The Hatfield Strap featured on Cycle Tech Review
By Dan Saunders
The Hatfield Strap
It’s no secret that cycling and just training in general can wreak havoc on the body. Long hours in the saddle in a somewhat-limited-movement-position that often focuses on the legs more than anything else can really lead to some aches and pains. Working on increasing or maintaining your flexibility is a key to staying comfortable on the bike. The Hatfield Sit Strap is a tool for doing just that in the lower half of the body.
So, just what it is the Hatfield Sit Strap? It’s a 4” nylon/polyester strap that sells for $35 through www.hatfieldstrap.com. In order to use it, you unroll it and sit on it to anchor the strap in place. Run it under your leg and over your toes, grasp the handles and apply rearward pressure, and it supplies a stretch to the foot and calf. Since you have the strap essentially in your hands, you have complete control over the amount of force applied during the stretch. The flexible nature of the strap also means that it stretches the foot more completely than the old “wall” stretch.
In using the strap, I definitely felt a good stretch in the foot and calf. While I do not have plantar fasciitis as this was initially designed to help with, it seemed like it was easy to get a nice relaxed stretch across the bottom of the foot under the arch from the big toe to the heel. I’ve always had plenty of luck achieving the same results against a wall, but we are all built a little different and perhaps this would make a bigger impact for someone else.
What I REALLY liked the Hatfield Strap for was in getting to the hamstrings. Laying on my back, grasping the handles and using the strap to raise the foot up and apply the stretch to the hamstring was easier than grabbing the back of my knee, calf, or using a towel over my foot. It gave a deep stretch that I usually only get when I have someone else push.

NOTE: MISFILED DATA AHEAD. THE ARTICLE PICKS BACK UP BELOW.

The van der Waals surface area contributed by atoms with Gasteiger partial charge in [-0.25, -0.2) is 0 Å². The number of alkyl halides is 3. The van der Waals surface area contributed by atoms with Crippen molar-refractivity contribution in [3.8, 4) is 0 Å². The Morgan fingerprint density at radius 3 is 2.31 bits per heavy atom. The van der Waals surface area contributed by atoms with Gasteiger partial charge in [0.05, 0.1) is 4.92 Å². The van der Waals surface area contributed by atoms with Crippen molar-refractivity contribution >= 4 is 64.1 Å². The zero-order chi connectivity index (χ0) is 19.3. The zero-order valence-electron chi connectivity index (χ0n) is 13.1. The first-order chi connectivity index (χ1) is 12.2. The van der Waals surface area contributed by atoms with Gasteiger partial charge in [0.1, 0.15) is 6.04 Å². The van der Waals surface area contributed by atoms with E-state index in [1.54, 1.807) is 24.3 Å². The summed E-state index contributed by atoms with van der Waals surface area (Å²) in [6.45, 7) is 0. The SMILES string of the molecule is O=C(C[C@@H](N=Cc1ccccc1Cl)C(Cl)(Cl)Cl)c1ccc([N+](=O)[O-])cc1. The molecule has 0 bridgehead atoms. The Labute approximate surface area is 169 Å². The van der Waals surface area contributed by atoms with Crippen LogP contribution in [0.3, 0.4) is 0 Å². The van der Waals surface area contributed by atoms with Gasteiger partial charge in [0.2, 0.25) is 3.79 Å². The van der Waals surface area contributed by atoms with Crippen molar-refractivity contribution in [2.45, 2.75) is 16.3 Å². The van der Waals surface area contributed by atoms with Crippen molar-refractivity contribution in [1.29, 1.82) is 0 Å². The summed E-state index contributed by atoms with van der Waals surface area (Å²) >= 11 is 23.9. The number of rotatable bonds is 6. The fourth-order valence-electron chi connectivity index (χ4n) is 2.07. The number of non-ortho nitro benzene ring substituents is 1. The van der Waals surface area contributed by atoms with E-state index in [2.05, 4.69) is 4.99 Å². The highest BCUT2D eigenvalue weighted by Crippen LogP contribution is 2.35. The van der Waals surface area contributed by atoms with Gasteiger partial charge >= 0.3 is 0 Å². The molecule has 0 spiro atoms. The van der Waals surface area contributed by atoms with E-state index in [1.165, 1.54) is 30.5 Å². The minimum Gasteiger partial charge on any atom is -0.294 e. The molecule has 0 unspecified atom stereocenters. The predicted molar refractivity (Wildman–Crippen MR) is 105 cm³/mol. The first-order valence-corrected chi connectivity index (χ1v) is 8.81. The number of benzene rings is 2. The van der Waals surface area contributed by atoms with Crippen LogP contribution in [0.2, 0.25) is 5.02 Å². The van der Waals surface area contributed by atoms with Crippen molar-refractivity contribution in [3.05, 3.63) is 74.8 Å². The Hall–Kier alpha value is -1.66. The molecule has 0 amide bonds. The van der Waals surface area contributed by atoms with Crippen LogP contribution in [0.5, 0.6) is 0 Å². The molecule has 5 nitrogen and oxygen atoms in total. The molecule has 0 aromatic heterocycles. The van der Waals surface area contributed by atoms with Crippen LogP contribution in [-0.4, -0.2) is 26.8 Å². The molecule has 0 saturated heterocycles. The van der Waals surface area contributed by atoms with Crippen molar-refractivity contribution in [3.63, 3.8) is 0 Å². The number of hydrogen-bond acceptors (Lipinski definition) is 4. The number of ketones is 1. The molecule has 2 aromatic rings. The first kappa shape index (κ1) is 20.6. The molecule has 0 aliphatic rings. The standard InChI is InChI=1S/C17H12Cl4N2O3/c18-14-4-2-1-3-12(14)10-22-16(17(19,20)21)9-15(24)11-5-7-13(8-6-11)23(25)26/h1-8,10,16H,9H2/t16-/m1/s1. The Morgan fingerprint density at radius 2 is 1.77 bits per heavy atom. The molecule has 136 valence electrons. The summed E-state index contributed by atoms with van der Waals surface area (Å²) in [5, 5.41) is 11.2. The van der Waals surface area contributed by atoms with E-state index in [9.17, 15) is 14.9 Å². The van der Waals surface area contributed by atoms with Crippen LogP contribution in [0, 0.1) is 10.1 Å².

One other thought came into my head as I was using this – this would be great for someone who had a limited range of motion issue. Sore back, shoulder, tweaked bicep….anything that would keep you from reaching for your toes in a stretch for the hamstring or calf. The more you are able to keep moving, the better; so keeping things loose and limber even when other parts of the body may be knackered can help a person keep moving.
The Hatfield team also shipped me the shoulder strap to try out. I can see how this $12 accessory is a useful addition. By taking the necessity of using your hands to hold onto the strap out of the equation, you’re able to just lean back and ease yourself into the stretch. And, in some cases, you’re able to apply additional pressure by using the shoulder than just your hands/arms/handles making this something to definitely consider adding on to the purchase of the strap…especially considering if you buy it in combination with the strap, the total will come to $42, saving you $5…enough for that pint at the pub after the ride.
While it may seem overkill to use additional equipment just to stretch, there is no substitution for being able to give a good stretch to a tight calf or hamstring. The Hatfield Strap does a great job of addressing this very important muscle group and is certainly worth a shot of you have difficulties stretching the calf, foot, or hamstring.
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Inventor of the Hatfield Strap, and CEO of CK Industries of the Big Bend.